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This article was published in 1999
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Hot & Bothered Heifers at Narrabri

Shaun Slattery, DV Narrabri RLP Board

Deaths and staggers in weaner heifers were investigated on a Narrabri district property. This herd was experiencing staggers, recumbency and deaths in heifers as they were being returned to a paddock 10 km from the yards where they had been weaned.

Of eight heifer mobs (1263 head) moved on different days from 9 April to 27 May, 1999 three mobs were affected. Of the 596 heifers in the affected mobs there were 26 cases. Of these five died (four on day of movement and one overnight) and another two were euthanased after three days of recumbency.

Cases were more prevalent the further from the yards they had been driven.

The steer mobs were only moved a short distance post-weaning and were not affected.

The syndrome was described by stock staff having three different signs; knuckling of hind limbs, hind limb ataxia and a forelimb problem where scapula attachments loosened and dorsal edge of scapula became higher than dorsal midline. This syndrome is commonly referred to as flying scapulas in the literature. Most animals had only one sign prior to becoming recumbent.

With the exception of the scapula animals two heifers) the heifers that did not die fully recovered in the paddock.

Following the third affected mob a private practitioner examined the heifers that had been left behind recumbent the previous day. They had risen and showed aggression and charging. One that could be caught had a temperature of 41°C.

Thirteen normal weaners and a steer showing flying scapulas (only steer affected and only animal noticed affected on movement to yards) from the next weaning mob brought in were examined.

Temperatures ranged from 39.1° to 40.2°C (the latter scapula steer). Six weaners had temperatures above 39.5°C. There was no difference in heifer and steer temperatures. No weaner showed any obvious nervous signs.

The temperatures were taken after a suggestion by Chris Bourke of the NSW Orange Veterinary Laboratory that the syndrome may be ergotised rye caused hyperthermia.

Autopsy of a heifer that had remained recumbent found extensive haemorrhaging of myocardium. Histopathology was negative.

These finding suggested a mycotoxin caused hyperthermia that was only causing problems when the stock were driven a distance. Freshly weaned heifers returning to paddock are likely to gallop along while a cow and weaner mob would move much slower. This would explain the limitation of the problem to the weaner heifer mob.

Paddock inspection confirmed that in keeping with the usual pasture species in the district, rye grass did not occur on the property.

All heifer mobs came from different paddocks. Most paddocks on the property are similar in that they are heavy black clays with open areas along with wooded areas of Bimble Box (Eucalyptus populnea) / Belah (Casuarina cristata ssp. cristata) communities along waterways. Some paddocks have been developed so that the open areas are sown to Purple Pigeon grasses. Affected mobs came from both Purple Pigeon grass (Scuola incrassata) and no Purple Pigeon grass paddocks.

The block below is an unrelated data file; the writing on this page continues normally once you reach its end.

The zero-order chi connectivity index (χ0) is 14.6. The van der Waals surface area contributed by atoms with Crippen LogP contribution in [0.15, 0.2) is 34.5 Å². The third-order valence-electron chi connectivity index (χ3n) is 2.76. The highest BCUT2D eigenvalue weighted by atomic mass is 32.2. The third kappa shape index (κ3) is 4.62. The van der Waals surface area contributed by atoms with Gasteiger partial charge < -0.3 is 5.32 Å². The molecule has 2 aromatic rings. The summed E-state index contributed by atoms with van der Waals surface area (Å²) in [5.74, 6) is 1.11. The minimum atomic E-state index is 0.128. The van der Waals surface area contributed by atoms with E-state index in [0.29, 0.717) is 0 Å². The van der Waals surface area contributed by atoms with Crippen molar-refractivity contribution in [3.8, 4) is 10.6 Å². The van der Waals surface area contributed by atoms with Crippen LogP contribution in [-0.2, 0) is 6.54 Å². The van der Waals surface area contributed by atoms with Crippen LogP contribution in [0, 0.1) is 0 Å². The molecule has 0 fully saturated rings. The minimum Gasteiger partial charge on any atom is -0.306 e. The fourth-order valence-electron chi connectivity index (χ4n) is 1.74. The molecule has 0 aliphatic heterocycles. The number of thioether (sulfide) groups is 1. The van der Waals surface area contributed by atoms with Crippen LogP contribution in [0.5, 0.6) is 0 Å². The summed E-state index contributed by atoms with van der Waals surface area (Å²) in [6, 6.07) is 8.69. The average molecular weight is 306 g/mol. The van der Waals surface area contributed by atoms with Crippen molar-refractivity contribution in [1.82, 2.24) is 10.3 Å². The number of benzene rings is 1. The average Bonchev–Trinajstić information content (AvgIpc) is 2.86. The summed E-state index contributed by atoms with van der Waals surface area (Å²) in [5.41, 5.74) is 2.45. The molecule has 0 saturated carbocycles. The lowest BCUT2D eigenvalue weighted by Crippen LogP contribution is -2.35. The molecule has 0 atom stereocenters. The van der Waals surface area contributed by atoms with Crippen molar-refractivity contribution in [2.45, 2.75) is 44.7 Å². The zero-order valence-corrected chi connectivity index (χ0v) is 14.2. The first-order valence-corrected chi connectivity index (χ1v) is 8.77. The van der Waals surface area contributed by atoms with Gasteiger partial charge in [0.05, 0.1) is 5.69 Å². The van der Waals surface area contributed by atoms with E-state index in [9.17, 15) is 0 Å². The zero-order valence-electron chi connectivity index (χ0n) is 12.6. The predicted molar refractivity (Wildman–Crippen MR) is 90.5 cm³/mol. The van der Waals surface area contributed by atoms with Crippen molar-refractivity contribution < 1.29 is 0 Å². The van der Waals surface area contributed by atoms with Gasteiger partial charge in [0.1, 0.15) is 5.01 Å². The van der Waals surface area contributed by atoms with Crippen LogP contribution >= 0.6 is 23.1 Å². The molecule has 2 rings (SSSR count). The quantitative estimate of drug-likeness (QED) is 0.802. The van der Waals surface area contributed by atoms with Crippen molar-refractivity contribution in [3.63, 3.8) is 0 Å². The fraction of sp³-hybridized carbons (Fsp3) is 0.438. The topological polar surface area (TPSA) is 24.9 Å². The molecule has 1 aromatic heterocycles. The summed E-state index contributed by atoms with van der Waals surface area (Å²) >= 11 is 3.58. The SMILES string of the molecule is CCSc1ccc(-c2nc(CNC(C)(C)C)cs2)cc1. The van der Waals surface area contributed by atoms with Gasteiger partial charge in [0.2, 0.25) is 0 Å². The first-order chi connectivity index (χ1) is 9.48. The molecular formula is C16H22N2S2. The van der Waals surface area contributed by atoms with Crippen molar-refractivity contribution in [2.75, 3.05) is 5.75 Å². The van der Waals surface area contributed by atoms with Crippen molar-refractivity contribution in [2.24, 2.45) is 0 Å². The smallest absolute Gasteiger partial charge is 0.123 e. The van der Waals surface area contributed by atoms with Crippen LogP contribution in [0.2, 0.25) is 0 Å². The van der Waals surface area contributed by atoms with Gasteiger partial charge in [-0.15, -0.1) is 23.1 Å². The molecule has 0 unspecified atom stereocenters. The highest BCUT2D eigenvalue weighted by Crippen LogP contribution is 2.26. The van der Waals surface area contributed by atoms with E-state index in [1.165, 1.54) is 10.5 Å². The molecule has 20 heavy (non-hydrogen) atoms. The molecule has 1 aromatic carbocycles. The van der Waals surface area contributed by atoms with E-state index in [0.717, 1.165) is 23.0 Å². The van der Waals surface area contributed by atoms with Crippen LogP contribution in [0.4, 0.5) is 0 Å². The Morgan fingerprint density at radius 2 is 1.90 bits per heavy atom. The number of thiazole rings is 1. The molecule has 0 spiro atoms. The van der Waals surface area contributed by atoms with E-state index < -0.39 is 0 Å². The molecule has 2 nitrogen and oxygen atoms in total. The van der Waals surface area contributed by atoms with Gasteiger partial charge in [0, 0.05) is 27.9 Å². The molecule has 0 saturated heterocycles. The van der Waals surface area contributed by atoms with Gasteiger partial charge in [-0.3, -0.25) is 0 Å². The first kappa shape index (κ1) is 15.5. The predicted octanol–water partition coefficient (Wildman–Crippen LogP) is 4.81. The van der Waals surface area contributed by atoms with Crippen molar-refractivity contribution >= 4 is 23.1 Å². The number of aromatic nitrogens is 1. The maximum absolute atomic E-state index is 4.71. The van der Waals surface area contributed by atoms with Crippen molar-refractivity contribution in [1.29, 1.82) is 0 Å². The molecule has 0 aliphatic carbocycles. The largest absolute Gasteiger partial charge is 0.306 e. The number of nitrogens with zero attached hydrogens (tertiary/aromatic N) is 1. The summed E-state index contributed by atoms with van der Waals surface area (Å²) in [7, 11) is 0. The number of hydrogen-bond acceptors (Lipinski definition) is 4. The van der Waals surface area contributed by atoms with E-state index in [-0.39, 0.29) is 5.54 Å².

The previous winter of 1998 was very wet (wettest since 1950 reputable) and water lay in most paddocks. Summer was moderately wet but autumn was dry with the only significant rain between Christmas and June at Easter.

The "couch" formed a carpet in the open interspersed with Blow Away Grass (Chloris truncata) in the open areas and with Warrego Summer Grass (Paspalidium spp probably P jubiflorum) in the wooded lower areas. The "couch" was more prevalent this year than usual, no doubt due to the wet winter.

On closer inspection the "couch" consisted of two species. One was common couch (Cynodon dactylon) the other Rat Tailed Couch (Sporobolus mitchelli).

With reference to the cattle grazing habit. As conditions have dried out it is apparent that their first preference was the "couch" which has grazed to a close carpet with seed heads very rare. The next preference was the Blow Away Grass and Rat Tailed Couch, which had been mostly eaten out with seed heads uncommon. The grass that the cattle had been most recently turning to was the Warrego Summer Grass, the seed heads of which they were consuming at the time of the problem.

No ergotised seed heads were seen.

Chris Bourke provided a possible solution with the information that a Balansia spp, an endophyte fungi that has been associated (with) a hyperthermia syndrome, was isolated from Warrego Summer Grass at Mungindi in November 1990 as part of the Flood Plain Staggers investigations.

Unfortunately finding endophyte colonised plants is difficult. The only sign that a plant may be infected is the occasional dark seed. The next step is to inspect the paddocks once the seed heads have all dried out and see if Balansia or another mycotoxin can be isolated.

It should also be acknowledged that hyperthermia causing mycotoxins can also occur in other species present, namely couch and panic species (there was the occasional plant of the latter).

Post Script: Inspection of the paddocks once the Warrego Summer Grass seed heads had dried failed to find any endophyte colonised plants.


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